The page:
“Dime Store Cowgirl” Kacey Musgraves Written by Luke Laird, Shane McAnally, and Kacey Musgraves Despite a slew of industry awards and sales figures that dwarf those of male artists who receive ten times the airplay, Kacey Musgraves has yet to connect with country radio. Plenty of thinkpieces have been logged about #SaladGate, Musgraves’ social mores, and the disconnections between critical favor, sales, and radio’s callout research, but there are increasing murmurs that it is Musgraves’ refusal to play politics with the powers-that-be at radio that has kept all but one of her singles (“Merry Go Round,” her debut single and lone top 10 hit) from missing the top 20. This is hardly a new phenomenon, and it is, unfortunately, indicative of contemporary gender politics both within and beyond country music that Musgraves might be penalized for not behaving in the ways that a woman is expected to behave. That context Read More
“Strip it Down” Luke Bryan Written by Luke Bryan, Ross Copperman and Jon Nite How many ways are there to say that a song doesn’t sound remotely country? I wish I knew of a few more, because I’ve been having to make this most common criticism for so long now that I feel like there is no new or creative way to say it anymore.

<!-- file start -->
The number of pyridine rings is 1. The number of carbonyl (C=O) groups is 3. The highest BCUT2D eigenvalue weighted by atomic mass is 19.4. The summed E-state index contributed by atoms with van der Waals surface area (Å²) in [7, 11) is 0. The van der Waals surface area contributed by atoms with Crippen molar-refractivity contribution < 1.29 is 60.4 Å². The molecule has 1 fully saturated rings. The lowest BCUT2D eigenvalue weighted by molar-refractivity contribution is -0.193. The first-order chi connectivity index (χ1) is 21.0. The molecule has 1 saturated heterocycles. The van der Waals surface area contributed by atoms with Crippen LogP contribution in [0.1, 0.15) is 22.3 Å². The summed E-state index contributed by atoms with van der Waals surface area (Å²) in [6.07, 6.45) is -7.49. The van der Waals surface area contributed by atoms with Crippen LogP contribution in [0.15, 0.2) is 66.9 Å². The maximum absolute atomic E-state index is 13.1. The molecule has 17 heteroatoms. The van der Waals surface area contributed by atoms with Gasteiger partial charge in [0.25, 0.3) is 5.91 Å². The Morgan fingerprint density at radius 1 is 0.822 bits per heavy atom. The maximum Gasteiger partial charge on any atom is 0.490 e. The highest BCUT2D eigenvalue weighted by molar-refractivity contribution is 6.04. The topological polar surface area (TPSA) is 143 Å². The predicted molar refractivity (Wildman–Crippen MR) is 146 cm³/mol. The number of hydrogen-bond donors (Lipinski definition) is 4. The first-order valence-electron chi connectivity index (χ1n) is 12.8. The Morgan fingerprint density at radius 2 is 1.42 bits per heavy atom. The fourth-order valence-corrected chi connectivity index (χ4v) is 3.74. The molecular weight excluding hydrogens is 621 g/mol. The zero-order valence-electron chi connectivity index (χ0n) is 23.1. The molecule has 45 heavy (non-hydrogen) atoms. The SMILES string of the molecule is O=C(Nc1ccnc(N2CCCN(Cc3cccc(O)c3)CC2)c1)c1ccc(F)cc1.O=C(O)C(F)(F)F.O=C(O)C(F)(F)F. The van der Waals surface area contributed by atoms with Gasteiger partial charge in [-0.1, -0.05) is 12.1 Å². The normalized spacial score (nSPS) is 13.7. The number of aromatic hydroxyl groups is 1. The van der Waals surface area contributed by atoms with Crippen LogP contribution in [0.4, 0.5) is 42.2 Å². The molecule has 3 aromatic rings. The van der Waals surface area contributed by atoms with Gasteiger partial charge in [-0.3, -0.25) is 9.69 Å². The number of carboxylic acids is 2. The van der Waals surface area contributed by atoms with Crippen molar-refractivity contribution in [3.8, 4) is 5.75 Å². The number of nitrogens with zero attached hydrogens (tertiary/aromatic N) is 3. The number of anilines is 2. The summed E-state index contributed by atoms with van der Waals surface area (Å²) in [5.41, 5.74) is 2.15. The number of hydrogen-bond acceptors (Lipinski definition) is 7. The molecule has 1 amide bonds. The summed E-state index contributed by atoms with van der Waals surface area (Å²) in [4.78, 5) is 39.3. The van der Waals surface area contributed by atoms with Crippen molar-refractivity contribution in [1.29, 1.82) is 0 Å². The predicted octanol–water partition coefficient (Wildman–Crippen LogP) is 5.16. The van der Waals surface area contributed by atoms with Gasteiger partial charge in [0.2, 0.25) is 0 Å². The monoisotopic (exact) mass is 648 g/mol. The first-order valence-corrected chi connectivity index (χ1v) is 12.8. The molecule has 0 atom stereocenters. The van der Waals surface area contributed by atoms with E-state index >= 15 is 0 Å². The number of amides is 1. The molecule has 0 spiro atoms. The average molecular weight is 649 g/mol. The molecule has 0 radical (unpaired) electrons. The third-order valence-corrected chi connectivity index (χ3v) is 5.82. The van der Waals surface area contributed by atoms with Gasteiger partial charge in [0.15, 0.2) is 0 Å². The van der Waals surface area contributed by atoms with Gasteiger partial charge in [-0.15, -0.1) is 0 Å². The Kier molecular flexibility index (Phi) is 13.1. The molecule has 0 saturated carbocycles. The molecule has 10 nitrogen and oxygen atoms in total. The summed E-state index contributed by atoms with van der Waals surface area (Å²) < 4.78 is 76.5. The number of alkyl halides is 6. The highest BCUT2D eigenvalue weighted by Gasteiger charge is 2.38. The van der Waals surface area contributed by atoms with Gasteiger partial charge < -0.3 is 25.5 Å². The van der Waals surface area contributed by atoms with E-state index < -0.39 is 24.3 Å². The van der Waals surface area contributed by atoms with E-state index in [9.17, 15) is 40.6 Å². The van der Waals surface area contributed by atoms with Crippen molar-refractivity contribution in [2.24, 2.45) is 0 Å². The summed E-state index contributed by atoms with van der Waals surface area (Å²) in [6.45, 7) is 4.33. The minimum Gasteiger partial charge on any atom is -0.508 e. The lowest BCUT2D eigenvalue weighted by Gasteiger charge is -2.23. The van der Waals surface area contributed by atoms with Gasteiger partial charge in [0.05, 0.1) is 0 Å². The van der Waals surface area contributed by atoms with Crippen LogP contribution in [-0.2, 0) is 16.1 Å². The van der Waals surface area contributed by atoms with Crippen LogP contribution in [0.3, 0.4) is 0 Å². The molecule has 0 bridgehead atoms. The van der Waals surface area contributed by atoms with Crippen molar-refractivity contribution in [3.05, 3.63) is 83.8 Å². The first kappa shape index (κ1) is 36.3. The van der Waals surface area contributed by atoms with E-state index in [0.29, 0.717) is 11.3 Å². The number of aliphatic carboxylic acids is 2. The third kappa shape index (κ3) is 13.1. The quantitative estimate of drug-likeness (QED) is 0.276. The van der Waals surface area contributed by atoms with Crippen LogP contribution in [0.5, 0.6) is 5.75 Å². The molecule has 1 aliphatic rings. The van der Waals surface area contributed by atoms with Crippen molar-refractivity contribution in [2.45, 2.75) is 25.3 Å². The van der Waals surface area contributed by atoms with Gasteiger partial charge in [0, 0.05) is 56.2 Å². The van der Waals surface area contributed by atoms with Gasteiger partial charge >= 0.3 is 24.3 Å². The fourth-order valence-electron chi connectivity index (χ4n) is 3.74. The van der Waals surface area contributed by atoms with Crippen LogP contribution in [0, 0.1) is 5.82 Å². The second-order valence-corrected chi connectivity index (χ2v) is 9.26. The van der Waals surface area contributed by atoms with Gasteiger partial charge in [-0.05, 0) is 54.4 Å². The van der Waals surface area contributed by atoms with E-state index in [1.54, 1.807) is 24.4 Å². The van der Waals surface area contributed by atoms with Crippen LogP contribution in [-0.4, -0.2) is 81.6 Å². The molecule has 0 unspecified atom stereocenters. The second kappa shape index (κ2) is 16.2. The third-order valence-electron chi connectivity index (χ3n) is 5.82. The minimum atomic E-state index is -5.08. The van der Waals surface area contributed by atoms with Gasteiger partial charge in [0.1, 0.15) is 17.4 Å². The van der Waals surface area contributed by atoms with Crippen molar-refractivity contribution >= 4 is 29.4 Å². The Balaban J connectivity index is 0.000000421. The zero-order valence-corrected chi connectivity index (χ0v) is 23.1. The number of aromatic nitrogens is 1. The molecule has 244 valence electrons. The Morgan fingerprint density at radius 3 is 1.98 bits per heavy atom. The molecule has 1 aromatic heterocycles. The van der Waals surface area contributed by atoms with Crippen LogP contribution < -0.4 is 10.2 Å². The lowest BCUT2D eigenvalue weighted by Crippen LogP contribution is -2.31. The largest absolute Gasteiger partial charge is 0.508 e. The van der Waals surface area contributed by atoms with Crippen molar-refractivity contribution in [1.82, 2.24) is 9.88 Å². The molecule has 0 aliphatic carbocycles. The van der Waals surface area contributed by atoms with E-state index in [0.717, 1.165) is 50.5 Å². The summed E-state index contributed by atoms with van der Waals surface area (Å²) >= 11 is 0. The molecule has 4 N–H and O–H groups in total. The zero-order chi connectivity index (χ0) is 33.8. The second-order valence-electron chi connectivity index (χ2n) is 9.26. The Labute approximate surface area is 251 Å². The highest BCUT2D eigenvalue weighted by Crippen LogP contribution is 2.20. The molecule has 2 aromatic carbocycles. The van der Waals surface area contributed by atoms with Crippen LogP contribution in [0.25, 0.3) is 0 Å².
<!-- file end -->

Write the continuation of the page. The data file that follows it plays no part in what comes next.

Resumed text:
“Somewhere Tonight” James Otto Written by Patrick Russell Davis, Corey Crowder and James Slater James Otto’s name and voice will likely be familiar to anyone who was listening to country radio in the latter half of 2007, but hearing his new single “Somewhere Tonight”, one wouldn’t even know that it was the same artist who once rode the airwaves with the soulful, organic “Just Got Started Lovin’ You.”
“Ain’t No Trucks in Texas” Ronnie Dunn Written by Tony Martin, Wendell Mobley and Neil Thrasher With Texas as its central point, Dunn takes a pass at expressing his indifference toward an ex by using anti-factual details of common Texas tropes. “There ain’t no trucks in Texas/ No football in the south.”, all of which illustrates that, in fact, he is not indifferent to the break up after all.
“Gonna” Blake Shelton Written by Luke Laird and Craig Wiseman “Gonna” is a mix of the old and the more recent Blake Shelton. It has shades of his current music trends, but also calls back to his more relaxed country beginnings. First, it seems that it couldn’t be a Blake Shelton song these days if there wasn’t at least a little EDM influence thrown in. Fortunately, it only starts there and then moves away fairly quickly, which allows the song to become a pleasant pop country ear worm.